19. At check-in request an afternoon flight to Madrid, so you have to time to spend the morning in the city.
  20. Enjoy your free 20 hours in London*
  • It will cost an outrageous £130 for 5 people to get into the city, but since you have had free food and lodging for the past two days, you will still come out ahead

Riding trains in India

The trains in India are not that good. They are also not that bad. We traveled by train quite a bit during our 4 months in India and here was our experience.

Train tickets can be very difficult and even impossible to get. They can also be purchased easily.

Before we arrived in India we tried to book some of our train tickets online. You can book tickets up to 3 month in advance. But . . . you can only purchase tickets on the railway website (IRCTC) with an Indian credit card. To get around this you can get an account on the Indian railway site and then connect it to an account on Clear Trip which will accept foreign credit cards. But . . . you have to have an Indian phone number to set up an IRCTC account. There is a way to get around this by asking for an email code, but it’s  complicated and often doesn’t work. We have a friend with family in India, so her dad let us uses his cell number. But . . . we could not get the two accounts connected. We tried for several days and then gave up.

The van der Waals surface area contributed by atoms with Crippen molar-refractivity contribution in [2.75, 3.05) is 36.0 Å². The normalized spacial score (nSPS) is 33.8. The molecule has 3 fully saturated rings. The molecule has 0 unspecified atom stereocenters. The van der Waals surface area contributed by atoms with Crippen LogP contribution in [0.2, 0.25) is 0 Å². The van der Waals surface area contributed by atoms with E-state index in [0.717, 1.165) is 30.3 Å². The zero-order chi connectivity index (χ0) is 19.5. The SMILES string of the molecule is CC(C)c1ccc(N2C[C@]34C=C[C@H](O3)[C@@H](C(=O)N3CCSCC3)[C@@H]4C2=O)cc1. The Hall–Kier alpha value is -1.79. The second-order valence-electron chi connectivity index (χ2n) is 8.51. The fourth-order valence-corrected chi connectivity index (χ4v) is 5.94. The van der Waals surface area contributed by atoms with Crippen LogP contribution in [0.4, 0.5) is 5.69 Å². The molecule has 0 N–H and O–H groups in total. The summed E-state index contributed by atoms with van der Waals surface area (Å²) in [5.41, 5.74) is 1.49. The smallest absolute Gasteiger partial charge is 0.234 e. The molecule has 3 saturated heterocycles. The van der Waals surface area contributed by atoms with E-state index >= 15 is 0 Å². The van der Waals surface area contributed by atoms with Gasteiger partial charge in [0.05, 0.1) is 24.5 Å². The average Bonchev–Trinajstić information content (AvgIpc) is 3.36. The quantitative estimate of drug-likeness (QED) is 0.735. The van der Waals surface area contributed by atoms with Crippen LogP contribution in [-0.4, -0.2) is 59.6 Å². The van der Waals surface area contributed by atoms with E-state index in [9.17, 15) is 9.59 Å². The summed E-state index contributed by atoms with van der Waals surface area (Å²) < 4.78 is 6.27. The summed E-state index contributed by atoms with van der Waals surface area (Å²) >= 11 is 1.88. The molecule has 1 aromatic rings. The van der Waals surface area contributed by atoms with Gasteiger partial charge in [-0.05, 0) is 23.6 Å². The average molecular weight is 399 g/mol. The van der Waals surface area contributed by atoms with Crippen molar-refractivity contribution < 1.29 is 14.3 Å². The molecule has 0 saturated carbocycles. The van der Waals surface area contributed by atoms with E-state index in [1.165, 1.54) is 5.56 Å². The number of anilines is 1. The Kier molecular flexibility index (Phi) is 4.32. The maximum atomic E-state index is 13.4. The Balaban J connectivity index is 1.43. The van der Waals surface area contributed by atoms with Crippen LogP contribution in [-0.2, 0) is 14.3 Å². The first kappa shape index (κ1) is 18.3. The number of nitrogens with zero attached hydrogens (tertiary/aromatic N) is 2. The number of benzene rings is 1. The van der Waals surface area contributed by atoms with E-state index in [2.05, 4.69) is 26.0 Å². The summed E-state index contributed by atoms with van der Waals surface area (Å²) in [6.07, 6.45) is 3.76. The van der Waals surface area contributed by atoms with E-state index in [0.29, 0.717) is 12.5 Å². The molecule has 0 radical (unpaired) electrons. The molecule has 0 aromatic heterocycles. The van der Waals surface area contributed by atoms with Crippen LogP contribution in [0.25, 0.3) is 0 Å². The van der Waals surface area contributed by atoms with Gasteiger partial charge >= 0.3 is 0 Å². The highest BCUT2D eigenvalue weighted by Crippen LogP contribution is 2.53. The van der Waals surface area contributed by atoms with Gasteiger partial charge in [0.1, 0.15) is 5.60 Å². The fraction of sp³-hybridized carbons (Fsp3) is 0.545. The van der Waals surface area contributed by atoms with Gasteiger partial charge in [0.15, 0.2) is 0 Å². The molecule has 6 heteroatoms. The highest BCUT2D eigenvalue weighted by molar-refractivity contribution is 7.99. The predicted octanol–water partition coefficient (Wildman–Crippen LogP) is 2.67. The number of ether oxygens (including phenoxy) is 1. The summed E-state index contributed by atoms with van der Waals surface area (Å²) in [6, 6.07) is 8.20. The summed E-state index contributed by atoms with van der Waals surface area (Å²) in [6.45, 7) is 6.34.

We were able to book some of our tickets before arriving in India by sending money to our friend’s father via Western Union and having him go to a travel agent and book e-tickets for us.

Once we arrived in India we found it very easy to purchase tickets through a travel agent. We tried a couple of times to get tickets at the train station, but we were always turned away at the window with a gesture that we needed to go somewhere else. We could never figure out where to go. In one city,  we couldn’t find a travel agent, so our hotel staff spent two hours booking tickets online for us. Any extra fees the travel agents or hotel staff tacked on were totally worth not having to deal with the hassle.

Most train stations in India are pretty gross. They smell like urine and body odor. They are crowded.  The beggars are heart-wrenching and relentless. They will grab your arm and follow you through the station. At first, I thought all the families sitting on blankets on the ground at the stations were waiting for their trains, but it turned out they were mostly families who are homeless. Because of the crowds, there is rarely anywhere to sit except for the ground, which is often wet.

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Rand likes to be early everywhere, but we learned to arrive no more than a 45 minutes prior to departure  to lessen the amount of time we had to spent in the stations.

Most of our train rides were overnight trips. We rode in 3A/C class. Meaning each berth has 3 bunks per side and 2 bunks across the isle. And the car is air conditioned. The cars in this class are clean . . . enough.

The middle bunk is up during the day and passengers sit 3 across the bottom bunk. At night you pull down the bunk and make the beds with sheets, blanket, and pillow provided. The beds are skinny and short, but Rand at 6’1” managed OK. The bed’s padding is minimal, so I often found myself having to roll over throughout the night due to hip and shoulder pain.